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Tokyo Consultancy Predicts Internet Spending Increase
Internet technology diffusion is coming of age in most developing economies in the Asia Pacific, according to a study by Tokyo-based consultancy Access Media International.
Internet technologies will continue to make modest inroads into corporate businesses despite gloomy predictions for the infotech market.
In six out of seven developing markets in the region, Internet and related spending by organisations with more than 100 employees is expected to be between 22 percent and 89 percent of their overall projected infotech expenditure.
(Newsbytes Pacifica; January 26, 1998)
Concerns Emerge Over Security of Internet for New
Zealand Health Care
The proposed New Zealand Health Information Services (NZHIS) network, connecting healthcare providers in the country, has raised concerns over the Web-enabling of the National Health Index that assigns unique numbers to health care users.
Tom Bowden, managing director of SectorNet, says security on the Internet is still a big concern. He says the U.S. Health Care Financing Administration has issued a bulletin telling healthcare providers not to send information on patients over the Internet or insecure internal networks.
Paul Cohen of NZHIS counters that current security measures, which include firewalls, high-level scrambling of information and setting up an authentication and certificating body, will ensure patient privacy.
(InfoTech Weekly, New Zealand; January 26, 1998)
Internet Access Via TV Now Available in Malaysia and
Dutch electronics giant Philips and Singaporean software firm MyWeb have launched the first commercially operational Internet TV in Singapore.
Each Philips-MyWeb Internet TV will come with six months' free Internet access from Singnet, plus three free e-mail accounts for different family members.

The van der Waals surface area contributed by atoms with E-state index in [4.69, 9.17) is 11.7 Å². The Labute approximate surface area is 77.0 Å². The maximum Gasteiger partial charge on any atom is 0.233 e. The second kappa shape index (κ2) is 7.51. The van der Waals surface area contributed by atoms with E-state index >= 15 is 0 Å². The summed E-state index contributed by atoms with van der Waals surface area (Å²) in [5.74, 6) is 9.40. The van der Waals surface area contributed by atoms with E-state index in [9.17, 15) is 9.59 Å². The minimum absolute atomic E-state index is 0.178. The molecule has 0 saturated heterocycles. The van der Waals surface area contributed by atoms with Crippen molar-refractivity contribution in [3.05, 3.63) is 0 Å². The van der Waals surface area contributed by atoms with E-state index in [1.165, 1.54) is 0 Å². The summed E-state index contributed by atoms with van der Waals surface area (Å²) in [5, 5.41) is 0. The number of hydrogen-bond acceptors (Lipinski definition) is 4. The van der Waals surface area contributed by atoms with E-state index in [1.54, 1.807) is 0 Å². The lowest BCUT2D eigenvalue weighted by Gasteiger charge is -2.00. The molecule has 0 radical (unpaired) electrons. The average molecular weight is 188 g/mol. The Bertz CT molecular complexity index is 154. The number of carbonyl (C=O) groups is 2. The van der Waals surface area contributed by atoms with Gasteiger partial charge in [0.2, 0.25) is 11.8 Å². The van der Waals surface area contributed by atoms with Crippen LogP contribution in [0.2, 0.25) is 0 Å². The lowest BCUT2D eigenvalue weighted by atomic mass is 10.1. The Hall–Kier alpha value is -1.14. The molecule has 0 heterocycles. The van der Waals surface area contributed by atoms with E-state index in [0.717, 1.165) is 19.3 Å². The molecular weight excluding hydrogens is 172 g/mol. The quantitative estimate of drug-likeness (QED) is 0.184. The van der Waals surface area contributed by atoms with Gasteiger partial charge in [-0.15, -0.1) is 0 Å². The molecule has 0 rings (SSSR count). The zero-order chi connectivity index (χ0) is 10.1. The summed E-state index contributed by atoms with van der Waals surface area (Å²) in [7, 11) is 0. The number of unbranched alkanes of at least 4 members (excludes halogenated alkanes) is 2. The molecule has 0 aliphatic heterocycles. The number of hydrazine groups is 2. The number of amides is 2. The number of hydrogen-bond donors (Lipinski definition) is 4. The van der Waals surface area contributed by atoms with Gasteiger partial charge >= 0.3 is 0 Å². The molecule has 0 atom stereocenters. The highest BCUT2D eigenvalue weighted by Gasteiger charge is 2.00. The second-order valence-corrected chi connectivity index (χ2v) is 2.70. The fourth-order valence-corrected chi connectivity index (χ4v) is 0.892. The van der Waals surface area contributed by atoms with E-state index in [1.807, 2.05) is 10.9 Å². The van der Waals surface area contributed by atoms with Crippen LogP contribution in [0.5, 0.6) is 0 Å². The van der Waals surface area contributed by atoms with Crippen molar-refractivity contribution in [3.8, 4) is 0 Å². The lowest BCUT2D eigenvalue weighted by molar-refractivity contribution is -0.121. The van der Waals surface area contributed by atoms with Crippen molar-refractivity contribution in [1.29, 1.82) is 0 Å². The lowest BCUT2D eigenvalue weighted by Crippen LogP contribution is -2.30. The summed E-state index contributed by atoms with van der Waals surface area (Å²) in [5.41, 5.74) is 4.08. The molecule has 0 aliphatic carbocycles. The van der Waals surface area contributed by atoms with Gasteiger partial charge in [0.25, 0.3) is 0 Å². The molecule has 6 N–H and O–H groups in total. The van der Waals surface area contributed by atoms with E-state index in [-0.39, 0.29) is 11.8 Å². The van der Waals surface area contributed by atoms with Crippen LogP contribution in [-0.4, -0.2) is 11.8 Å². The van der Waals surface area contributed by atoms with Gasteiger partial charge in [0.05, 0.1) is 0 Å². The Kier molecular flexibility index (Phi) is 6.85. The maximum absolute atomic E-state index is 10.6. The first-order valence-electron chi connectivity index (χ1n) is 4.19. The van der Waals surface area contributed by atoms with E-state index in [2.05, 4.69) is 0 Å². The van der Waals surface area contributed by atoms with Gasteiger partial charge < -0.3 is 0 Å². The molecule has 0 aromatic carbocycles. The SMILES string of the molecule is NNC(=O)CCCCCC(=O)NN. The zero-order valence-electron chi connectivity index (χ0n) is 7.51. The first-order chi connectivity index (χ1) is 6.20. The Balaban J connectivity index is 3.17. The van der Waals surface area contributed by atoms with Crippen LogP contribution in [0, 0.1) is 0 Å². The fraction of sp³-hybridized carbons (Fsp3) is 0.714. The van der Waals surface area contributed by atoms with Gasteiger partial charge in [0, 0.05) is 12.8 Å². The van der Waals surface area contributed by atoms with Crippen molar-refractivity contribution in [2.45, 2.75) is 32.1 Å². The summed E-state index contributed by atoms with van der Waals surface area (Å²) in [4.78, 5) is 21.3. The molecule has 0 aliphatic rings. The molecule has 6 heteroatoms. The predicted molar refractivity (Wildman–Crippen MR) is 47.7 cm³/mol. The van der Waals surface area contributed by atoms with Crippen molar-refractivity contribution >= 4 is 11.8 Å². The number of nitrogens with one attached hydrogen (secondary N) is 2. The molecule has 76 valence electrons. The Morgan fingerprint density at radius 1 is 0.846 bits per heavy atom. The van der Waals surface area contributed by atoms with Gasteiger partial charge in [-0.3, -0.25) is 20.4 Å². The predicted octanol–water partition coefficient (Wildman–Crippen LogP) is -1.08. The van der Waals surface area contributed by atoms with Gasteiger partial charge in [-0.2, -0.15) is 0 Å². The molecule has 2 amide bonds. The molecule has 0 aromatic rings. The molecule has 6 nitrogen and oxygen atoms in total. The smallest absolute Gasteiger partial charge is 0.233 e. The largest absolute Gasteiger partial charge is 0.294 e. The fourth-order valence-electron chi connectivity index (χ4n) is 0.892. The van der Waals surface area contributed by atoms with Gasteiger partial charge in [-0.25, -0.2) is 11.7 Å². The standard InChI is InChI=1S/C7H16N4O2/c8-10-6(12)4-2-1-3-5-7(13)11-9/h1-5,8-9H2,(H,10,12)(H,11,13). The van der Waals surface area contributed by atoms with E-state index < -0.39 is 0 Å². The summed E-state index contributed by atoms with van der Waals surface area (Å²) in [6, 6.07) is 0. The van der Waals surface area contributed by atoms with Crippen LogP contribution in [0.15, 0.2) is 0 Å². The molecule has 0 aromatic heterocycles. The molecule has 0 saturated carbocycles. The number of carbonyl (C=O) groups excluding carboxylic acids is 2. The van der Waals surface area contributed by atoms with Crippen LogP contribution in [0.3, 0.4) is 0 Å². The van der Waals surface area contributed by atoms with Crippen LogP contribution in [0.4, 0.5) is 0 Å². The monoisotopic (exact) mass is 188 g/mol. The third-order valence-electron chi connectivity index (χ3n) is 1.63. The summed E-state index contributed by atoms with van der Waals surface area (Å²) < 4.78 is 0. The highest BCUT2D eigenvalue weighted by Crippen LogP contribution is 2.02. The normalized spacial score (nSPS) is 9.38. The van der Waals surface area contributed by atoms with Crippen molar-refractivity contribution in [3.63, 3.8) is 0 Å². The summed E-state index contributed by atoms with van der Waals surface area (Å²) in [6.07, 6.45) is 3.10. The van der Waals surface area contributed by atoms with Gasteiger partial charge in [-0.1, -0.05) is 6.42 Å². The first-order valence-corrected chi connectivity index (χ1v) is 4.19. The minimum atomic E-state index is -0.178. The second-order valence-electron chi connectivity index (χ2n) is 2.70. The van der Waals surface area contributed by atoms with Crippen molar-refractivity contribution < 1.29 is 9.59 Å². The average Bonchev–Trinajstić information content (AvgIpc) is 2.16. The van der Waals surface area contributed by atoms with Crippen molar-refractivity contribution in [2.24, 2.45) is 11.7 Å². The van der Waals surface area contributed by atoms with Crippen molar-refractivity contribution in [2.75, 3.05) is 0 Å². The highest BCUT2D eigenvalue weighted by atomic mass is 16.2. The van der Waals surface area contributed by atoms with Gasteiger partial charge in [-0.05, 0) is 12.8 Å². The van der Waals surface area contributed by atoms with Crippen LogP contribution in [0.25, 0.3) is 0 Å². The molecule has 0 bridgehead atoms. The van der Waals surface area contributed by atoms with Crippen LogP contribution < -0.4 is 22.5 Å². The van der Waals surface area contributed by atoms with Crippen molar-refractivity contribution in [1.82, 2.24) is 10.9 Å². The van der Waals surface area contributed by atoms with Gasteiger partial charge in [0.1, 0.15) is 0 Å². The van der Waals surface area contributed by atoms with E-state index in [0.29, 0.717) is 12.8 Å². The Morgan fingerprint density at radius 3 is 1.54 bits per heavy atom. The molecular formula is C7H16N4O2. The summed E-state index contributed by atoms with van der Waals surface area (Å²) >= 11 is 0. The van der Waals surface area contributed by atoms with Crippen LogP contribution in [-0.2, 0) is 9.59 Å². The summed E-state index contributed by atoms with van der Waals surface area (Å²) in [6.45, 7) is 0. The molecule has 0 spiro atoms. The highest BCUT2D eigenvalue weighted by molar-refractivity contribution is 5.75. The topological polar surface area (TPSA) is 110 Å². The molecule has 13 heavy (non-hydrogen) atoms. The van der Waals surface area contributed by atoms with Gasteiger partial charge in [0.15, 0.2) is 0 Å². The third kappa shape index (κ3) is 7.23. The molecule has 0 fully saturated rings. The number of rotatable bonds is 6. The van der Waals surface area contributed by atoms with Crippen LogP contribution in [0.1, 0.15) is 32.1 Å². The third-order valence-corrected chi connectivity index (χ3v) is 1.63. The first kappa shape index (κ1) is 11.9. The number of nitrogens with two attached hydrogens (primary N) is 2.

The Singapore service will offer educational content, financial information, news and business transactions, postal services, and an online pharmacy.
Taiwanese computer maker Acer will commercially launch CyberTV in Singapore between April and June, and Microsoft is considering launching WebTV in Singapore early next year. Last October, Philips and Technochannel, the Malaysian parent company of MyWeb, launched their Internet TV in Malaysia.
(Singapore Business Times; January 26, 1998)
Big British Corporates Are Still Missing the
The largest British companies still seem to be missing some of the most basic points about the Internet, according to the most comprehensive report so far on corporate sites in Britain.
The sites are still barely interactive, according to a report by Fletcher Research, the business publisher, and sponsored by McKinsey. 250 commercial Web sites were surveyed.
Almost two thirds use their Web sites simply to display information. Only 35 per cent try to generate revenues from their sites, most commonly by accepting advertisements from other companies, and only 16 per cent try to sell products online.
Supermarket chain Tesco's sites allow online purchases, but are designed only for Microsoft's browsers.
(Financial Times, Britain; January 26, 1998)
Is the Net Falling Short of its Potential in
In countries like Ghana and Senegal, a small but fast-growing Web culture is sprouting as competition drives the price of Internet access steadily downward.
But in most of the continent, the new technology has simply passed millions by.
"In the end you realize that what we really have here is a lack of equipment," says Alain Ahounou, the commercial director of Ivorian ISP Globe Access. Price stands out as the major inhibiting factor in Africa.